Why The Day Of The Dead Tells You Everything You Need To Know About Stranger Things 3

Photo: Courtesy of Netflix.
In the summer of 1985, horror movie aficionados faced a glut of zombie flicks in theaters. But the kids of Hawkins, IN are distracted from movie theaters when they find themselves living in a zombie story of their own.
In the first episode of season 3 of Stranger Things, a contingent of the show’s teenage crew including Will (Noah Schnapp), Max (Sadie Sink), Mike (Finn Wolfhard), and Lucas (Caleb McLaughlin) sneak into the new movie theater to see the very R-rated movie Day of the Dead. And how could they, as self-respecting ‘80s kids, miss it? As the original 1985 trailer proclaimed, George Romero’s third installment in the Dead Trilogy was the “most eagerly awaited day in horror movie history.”
As the movie is winding up to its iconic first scene, where green-hued zombie hands pierce the wall of an underground bunker, the power in the mall goes out and the screen goes dark. That’s when the trouble in Hawkins begins. Eventually, Day of the Dead starts up again. The kids don't know it, but the next hour and 40 minutes set the tone for their next adventure.
The third installment of Stranger Things shares significant DNA with Day of the Dead. For one, there is the uncannily similar music. The Dead Suite,” played in the opening scene of Day of the Dead, sure resembles a simplified and slowed-down version of the Stranger Things theme. Those staccato notes in a minor key are staircases to the same conclusion: We’re not headed anywhere good.
While there's still hope that the characters in Stranger Things can save Hawkins, Day of the Dead's characters have already arrived at a bad place; the movie is set in a world that has already fallen to the undead. In this future, zombies outnumber humans 400,000 to one. The remaining human population lives in heavily armored underground bunkers, where scientists and the military join forces to stop the undead.
Like Day of the Dead, much of the action in Stranger Things takes place in subterranean locales. At one point Robin (Maya Hawke) who is trapped in a Russian tunnel beneath the Star Court mall, has to laugh. Who knew, all this time, that there was an entire world beneath her feet? From Hawkins Labs' nefarious experimentations to Russians opening up dimensions in a mall basement, Stranger Things’ has a penchant for secret organizations that unleash hell.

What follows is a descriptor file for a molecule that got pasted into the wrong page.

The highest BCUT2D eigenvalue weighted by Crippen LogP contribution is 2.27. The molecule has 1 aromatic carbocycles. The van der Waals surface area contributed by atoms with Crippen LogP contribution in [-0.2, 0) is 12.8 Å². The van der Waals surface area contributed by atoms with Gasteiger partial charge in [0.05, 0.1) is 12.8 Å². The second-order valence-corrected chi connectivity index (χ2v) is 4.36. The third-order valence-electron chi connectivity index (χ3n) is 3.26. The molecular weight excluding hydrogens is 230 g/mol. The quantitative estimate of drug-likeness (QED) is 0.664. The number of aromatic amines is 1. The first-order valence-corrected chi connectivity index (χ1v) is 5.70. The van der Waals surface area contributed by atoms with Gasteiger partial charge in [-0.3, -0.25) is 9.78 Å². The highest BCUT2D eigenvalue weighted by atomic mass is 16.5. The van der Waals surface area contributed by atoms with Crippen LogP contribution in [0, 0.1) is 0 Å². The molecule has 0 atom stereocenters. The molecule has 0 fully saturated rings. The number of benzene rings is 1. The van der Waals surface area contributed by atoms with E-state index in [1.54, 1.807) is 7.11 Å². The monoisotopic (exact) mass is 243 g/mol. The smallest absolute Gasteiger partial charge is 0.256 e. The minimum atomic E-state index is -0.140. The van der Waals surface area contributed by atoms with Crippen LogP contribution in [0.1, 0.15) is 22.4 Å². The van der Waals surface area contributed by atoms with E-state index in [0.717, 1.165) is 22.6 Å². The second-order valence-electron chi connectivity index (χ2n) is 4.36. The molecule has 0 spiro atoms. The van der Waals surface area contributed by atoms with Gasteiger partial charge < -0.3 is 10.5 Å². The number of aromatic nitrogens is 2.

But beyond music, zombies, and bunkers, where Stranger Things and Day of the Dead share the most common ground is in their theme music. Romero described Day of the Dead as a “tragedy about how a lack of human communication causes chaos and collapse even in this small little pie slice of society.”
Romero's sentiment should sound familiar for Stranger Things fans — in the third season of the series, three disparate groups of people run around Indiana and gathering crucial information about Russia and Mind Flayers that they’re unable to communicate to each other. Could all of these problems be solved by cell phones?
Finally, it’s no coincidence that Stranger Things is set in the summer of 1985, a year after the last season took place. Without a doubt, 1985 was the summer of the zombie movie.
Within a month of Day of the Dead, The Return of the Living Dead hit theaters — yep, another zombie flick. But where Day of the Dead was a dark, serious movie about the difficulties of life at the edge of the apocalypse, The Return of the Living Dead was a goofy, darkly comic movie about a bunch of brain-eating zombies let loose on a small American town.
Though it's not mentioned, The Return of the Living Dead and its theme of a suburban zombie invasion is also likely an influence on Stranger Things 3. The Mind Flayer turns a contingent of Hawkins’ population into zombies. On the outside, victims seem normal — but in reality, they're husks of their former selves. Once the Mind Flayer captures them, their bodies can be melted down to be incorporated into a larger monster of red, seething flesh. Yum.
Ultimately, Stranger Things and these twin zombie movies from 1985 are all inspired by a sense of fear from the same existential threat posed by zombies. One could argue that zombies are humans from the Upside Town. They retain their human shape, but they've lost their essence. Worst of all, zombies are creepy subversion of a dream of immortality. We all want to live forever — and zombies can’t be killed. But what kind of life is that?

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